Meeting NewsPerspective

Triplet therapy confers benefit among certain patients with advanced breast cancer

Aditya Bardia, MD, MPH
Aditya Bardia

CHICAGO — The combination of ribociclib, everolimus and exemestane conferred clinical benefit and appeared tolerable among patients with endocrine therapy-refractory, hormone receptor-positive, HER2-negative advanced breast cancer that progressed on a CDK 4/6 inhibitor, according to data from the TRINITI-1 trial presented at ASCO Annual Meeting.

“Preclinical evidence suggests that the addition of everolimus (an mTOR inhibitor) to ribociclib (a CDK 4/6 inhibitor) and exemestane (an aromatase inhibitor) may restore sensitivity to both CDK 4/6 inhibitor and endocrine-based therapy,” Aditya Bardia, MD, MPH, assistant professor of medicine at Harvard Medical School and one of the study’s co-authors, told HemOnc Today.

The phase 1/phase 2, multicenter, open-label TRINITI-1 trial evaluated triplet therapy with ribociclib (Kisqali, Novartis), everolimus (Afinitor, Novartis) and exemestane (Aromasin, Pfizer) among men and postmenopausal women with advanced hormone receptor-positive, HER2-negative breast cancer who received previous CDK 4/6 inhibitor therapy and up to three lines of therapy. Phase 1 of the trial determined the maximum tolerated dose of the triplet. Phase 2 evaluated the safety and efficacy of the daily regimen of 200 mg or 300 mg ribociclib, 2.5 mg or 5 mg everolimus and 25 mg exemestane.

Ninety-five patients (median age, 58 years; 81% white) who were refractory to endocrine-based therapy and progressed after receiving CDK 4/6 inhibitors were evaluable as of Oct. 24, 2018, including 17 patients in phase 1 and 78 patients in phase 2.

Clinical benefit rate at week 24, per RECIST version 1.1 criteria, served as the primary endpoint, with a predefined threshold of greater than 10%.

Average follow-up was 5.3 months (maximum, 22 months).

The triplet therapy demonstrated a clinical benefit rate of 41.1% (95% CI, 31.1-51.6) at 24 weeks, which was four times the minimum threshold for the study. The disease control rate was 61.1% (95% CI, 50.7-70.9), and the overall response rate was 8.4% (95% CI, 3.7-15.9), including one complete response and seven partial responses.

Median PFS was 5.7 months (95% CI, 3.6-9.1), with a 1-year PFS rate of 33.4% (95% CI, 22.8-44.4).

Researchers noted differences in PFS among patients with certain tumor molecular alterations.

“The most common gene alterations found in circulating tumor DNA at randomization were PIK3CA and ESR1,” Bardia told HemOnc Today. “Among the patients with a PIK3CA or ESR1 mutation, concomitant PIK3CA and ESR1 mutations were detected in 46.7% of patients. Patients with ESR1 or PIK3CA mutations at baseline had a numerically shorter median PFS vs. those with wild-type status.”

Bardia said that adverse events in this trial “were consistent with known safety profiles” of the drugs used in the study.

The most common hematologic adverse events included neutropenia (64.6%), thrombocytopenia (29.2%) and anemia (28.1%). The most common nonhematologic adverse events were stomatitis (41.7%), nausea (31.3%) and diarrhea (27.1%).

Most patients (72.9%) experienced grade 3 or grade 4 adverse events, the most frequent of which included neutropenia (47.9%), decreased white blood cell count (11.5%) and anemia (10.4%).

“TRINITI-1 met its primary efficacy endpoint and is the first trial to demonstrate clinical benefit and tolerability of continuous triplet therapy with endocrine-based therapy plus an mTOR inhibitor plus a CDK 4/6 inhibitor in patients with endocrine therapy-refractory, hormone receptor-positive, HER2-negative advanced breast cancer after progression on a CDK 4/6 inhibitor,” Bardia said. “The biomarker data suggest that certain tumor molecular alterations may confer therapeutic advantage, and their presence at baseline may be associated with a better outcome with triplet therapy. Additional research is warranted to guide rational therapy selection.” – by Drew Amorosi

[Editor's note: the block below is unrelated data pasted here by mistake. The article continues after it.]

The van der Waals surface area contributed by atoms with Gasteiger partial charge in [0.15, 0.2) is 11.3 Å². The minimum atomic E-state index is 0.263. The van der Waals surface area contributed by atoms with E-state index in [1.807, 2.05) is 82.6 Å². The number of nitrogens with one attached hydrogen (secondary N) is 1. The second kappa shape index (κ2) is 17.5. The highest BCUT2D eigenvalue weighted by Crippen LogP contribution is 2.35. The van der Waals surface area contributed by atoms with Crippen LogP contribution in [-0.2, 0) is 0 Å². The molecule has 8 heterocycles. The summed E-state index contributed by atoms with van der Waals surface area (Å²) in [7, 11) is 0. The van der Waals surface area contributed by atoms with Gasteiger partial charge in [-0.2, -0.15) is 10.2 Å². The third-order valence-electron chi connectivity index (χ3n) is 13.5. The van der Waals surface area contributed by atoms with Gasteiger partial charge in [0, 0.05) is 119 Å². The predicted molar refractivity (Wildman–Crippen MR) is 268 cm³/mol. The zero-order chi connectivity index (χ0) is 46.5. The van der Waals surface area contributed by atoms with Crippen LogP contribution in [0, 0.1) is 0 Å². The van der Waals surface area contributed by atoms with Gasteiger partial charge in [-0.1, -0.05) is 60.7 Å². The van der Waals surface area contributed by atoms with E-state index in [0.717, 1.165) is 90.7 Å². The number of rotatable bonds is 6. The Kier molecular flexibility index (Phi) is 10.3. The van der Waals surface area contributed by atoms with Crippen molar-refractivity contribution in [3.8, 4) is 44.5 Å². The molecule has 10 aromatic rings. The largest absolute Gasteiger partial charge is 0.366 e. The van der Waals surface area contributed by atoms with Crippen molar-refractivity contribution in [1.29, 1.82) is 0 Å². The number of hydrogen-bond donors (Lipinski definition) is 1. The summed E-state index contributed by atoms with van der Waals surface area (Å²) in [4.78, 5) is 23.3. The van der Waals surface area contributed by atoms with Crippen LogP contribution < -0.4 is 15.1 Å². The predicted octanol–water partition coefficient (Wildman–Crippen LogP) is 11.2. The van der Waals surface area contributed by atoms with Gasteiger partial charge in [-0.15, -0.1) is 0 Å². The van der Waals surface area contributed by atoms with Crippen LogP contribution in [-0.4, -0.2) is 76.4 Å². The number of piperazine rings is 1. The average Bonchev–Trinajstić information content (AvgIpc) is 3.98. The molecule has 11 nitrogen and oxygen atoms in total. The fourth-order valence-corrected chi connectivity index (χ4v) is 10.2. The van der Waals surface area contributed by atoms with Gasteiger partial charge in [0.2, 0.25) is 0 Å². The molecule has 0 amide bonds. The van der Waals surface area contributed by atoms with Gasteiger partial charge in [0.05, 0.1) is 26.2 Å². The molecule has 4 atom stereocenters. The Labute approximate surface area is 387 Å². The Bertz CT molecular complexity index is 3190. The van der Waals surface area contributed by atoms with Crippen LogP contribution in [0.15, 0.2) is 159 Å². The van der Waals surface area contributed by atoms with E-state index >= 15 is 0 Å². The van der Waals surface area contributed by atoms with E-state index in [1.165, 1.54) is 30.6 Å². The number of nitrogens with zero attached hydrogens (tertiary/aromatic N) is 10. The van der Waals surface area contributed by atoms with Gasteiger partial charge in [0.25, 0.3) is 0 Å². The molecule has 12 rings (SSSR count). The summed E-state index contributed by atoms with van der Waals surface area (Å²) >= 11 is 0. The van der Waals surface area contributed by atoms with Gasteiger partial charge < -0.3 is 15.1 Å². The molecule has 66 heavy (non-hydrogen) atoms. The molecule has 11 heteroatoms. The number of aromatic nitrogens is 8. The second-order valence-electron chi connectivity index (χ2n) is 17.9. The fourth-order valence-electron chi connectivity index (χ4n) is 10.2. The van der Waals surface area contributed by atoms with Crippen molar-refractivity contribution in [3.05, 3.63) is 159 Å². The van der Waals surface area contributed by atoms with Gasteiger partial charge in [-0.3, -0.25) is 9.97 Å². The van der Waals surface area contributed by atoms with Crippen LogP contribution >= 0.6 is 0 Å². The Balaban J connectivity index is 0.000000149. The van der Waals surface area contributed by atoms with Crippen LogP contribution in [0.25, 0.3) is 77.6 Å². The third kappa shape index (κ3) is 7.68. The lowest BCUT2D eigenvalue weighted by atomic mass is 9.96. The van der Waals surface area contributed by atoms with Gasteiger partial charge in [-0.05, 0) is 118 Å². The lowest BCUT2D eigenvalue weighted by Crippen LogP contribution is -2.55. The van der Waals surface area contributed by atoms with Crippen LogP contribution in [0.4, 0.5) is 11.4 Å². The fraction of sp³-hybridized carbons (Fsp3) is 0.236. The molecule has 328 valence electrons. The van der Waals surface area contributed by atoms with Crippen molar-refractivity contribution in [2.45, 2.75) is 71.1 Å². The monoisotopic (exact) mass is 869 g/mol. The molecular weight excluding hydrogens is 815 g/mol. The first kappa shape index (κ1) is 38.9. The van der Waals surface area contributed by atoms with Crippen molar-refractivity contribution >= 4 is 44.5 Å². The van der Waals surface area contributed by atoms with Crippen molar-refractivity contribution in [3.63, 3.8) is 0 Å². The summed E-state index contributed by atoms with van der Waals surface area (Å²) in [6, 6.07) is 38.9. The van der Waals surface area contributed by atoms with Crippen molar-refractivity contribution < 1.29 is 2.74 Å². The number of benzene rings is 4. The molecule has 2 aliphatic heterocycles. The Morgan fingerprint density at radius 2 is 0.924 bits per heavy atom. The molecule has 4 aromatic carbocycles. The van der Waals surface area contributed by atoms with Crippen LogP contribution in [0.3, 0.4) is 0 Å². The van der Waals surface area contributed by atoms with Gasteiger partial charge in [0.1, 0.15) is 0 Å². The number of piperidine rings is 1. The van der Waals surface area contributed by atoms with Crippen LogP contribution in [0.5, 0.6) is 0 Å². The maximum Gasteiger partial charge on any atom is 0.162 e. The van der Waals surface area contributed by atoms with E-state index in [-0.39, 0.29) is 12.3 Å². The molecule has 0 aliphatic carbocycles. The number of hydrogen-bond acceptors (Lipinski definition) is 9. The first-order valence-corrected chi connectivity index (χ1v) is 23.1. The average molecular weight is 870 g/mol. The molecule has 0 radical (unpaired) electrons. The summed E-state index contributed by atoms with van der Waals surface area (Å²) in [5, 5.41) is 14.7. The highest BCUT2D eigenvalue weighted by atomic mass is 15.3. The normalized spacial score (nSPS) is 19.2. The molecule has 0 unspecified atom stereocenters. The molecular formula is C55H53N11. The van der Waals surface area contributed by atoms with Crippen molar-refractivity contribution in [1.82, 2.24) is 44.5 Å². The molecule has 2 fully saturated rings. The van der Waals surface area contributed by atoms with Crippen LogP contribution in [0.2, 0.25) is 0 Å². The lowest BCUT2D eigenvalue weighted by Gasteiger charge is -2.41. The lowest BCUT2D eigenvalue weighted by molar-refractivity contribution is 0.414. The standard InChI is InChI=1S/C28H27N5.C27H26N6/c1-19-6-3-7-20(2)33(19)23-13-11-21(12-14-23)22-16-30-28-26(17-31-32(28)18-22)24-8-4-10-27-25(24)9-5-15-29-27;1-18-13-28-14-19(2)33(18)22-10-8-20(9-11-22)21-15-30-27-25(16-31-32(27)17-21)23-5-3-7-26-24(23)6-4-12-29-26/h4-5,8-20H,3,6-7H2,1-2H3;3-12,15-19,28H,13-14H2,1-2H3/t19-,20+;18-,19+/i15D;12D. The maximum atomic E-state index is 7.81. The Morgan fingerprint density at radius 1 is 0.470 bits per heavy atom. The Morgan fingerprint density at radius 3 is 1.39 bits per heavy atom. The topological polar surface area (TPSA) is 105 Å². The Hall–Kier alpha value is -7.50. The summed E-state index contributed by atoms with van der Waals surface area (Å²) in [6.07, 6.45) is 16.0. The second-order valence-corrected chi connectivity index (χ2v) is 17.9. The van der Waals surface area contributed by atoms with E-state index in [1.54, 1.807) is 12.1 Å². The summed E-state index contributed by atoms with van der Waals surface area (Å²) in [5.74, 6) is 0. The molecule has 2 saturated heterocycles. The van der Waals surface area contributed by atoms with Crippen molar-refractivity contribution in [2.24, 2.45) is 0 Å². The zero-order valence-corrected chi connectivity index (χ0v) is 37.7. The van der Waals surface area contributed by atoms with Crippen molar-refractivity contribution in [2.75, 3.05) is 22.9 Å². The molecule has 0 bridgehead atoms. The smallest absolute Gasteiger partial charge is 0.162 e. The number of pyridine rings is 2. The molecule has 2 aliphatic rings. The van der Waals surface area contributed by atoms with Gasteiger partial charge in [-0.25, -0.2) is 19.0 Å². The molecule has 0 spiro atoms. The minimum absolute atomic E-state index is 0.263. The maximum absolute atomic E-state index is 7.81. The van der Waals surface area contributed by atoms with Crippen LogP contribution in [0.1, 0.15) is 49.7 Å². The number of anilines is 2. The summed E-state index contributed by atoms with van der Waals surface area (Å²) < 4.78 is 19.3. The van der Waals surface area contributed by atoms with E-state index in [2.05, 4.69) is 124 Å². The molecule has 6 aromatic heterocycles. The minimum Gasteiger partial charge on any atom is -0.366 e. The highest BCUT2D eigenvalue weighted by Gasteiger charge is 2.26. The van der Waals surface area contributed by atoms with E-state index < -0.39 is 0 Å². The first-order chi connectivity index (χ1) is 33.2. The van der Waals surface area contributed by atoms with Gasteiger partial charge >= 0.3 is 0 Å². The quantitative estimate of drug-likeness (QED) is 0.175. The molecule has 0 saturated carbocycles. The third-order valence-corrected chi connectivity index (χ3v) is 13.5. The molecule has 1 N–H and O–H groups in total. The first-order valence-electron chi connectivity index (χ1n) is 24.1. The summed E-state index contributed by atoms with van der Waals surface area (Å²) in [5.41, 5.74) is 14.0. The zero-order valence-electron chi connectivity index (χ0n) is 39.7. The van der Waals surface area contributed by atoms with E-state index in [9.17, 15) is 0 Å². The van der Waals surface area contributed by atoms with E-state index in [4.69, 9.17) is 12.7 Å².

Reference:

Bardia A, et al. Abstract 1016. Presented at: ASCO Annual Meeting; May 31-June 4, 2019; Chicago.

Disclosures: Bardia reports consultant/advisory roles with or research funding from bioTheranostics, Genentech/Roche, Immunomedics, Innocrin Pharma, Merck, Novartis, Pfizer, Radius Health, Radius Pharma, Sanofi and Spectrum Pharmaceuticals. Please see the abstract for all other authors’ relevant financial disclosures.

Aditya Bardia, MD, MPH
Aditya Bardia

CHICAGO — The combination of ribociclib, everolimus and exemestane conferred clinical benefit and appeared tolerable among patients with endocrine therapy-refractory, hormone receptor-positive, HER2-negative advanced breast cancer that progressed on a CDK 4/6 inhibitor, according to data from the TRINITI-1 trial presented at ASCO Annual Meeting.

“Preclinical evidence suggests that the addition of everolimus (an mTOR inhibitor) to ribociclib (a CDK 4/6 inhibitor) and exemestane (an aromatase inhibitor) may restore sensitivity to both CDK 4/6 inhibitor and endocrine-based therapy,” Aditya Bardia, MD, MPH, assistant professor of medicine at Harvard Medical School and one of the study’s co-authors, told HemOnc Today.

The phase 1/phase 2, multicenter, open-label TRINITI-1 trial evaluated triplet therapy with ribociclib (Kisqali, Novartis), everolimus (Afinitor, Novartis) and exemestane (Aromasin, Pfizer) among men and postmenopausal women with advanced hormone receptor-positive, HER2-negative breast cancer who received previous CDK 4/6 inhibitor therapy and up to three lines of therapy. Phase 1 of the trial determined the maximum tolerated dose of the triplet. Phase 2 evaluated the safety and efficacy of the daily regimen of 200 mg or 300 mg ribociclib, 2.5 mg or 5 mg everolimus and 25 mg exemestane.

Ninety-five patients (median age, 58 years; 81% white) who were refractory to endocrine-based therapy and progressed after receiving CDK 4/6 inhibitors were evaluable as of Oct. 24, 2018, including 17 patients in phase 1 and 78 patients in phase 2.

Clinical benefit rate at week 24, per RECIST version 1.1 criteria, served as the primary endpoint, with a predefined threshold of greater than 10%.

Average follow-up was 5.3 months (maximum, 22 months).

The triplet therapy demonstrated a clinical benefit rate of 41.1% (95% CI, 31.1-51.6) at 24 weeks, which was four times the minimum threshold for the study. The disease control rate was 61.1% (95% CI, 50.7-70.9), and the overall response rate was 8.4% (95% CI, 3.7-15.9), including one complete response and seven partial responses.

Median PFS was 5.7 months (95% CI, 3.6-9.1), with a 1-year PFS rate of 33.4% (95% CI, 22.8-44.4).

Researchers noted differences in PFS among patients with certain tumor molecular alterations.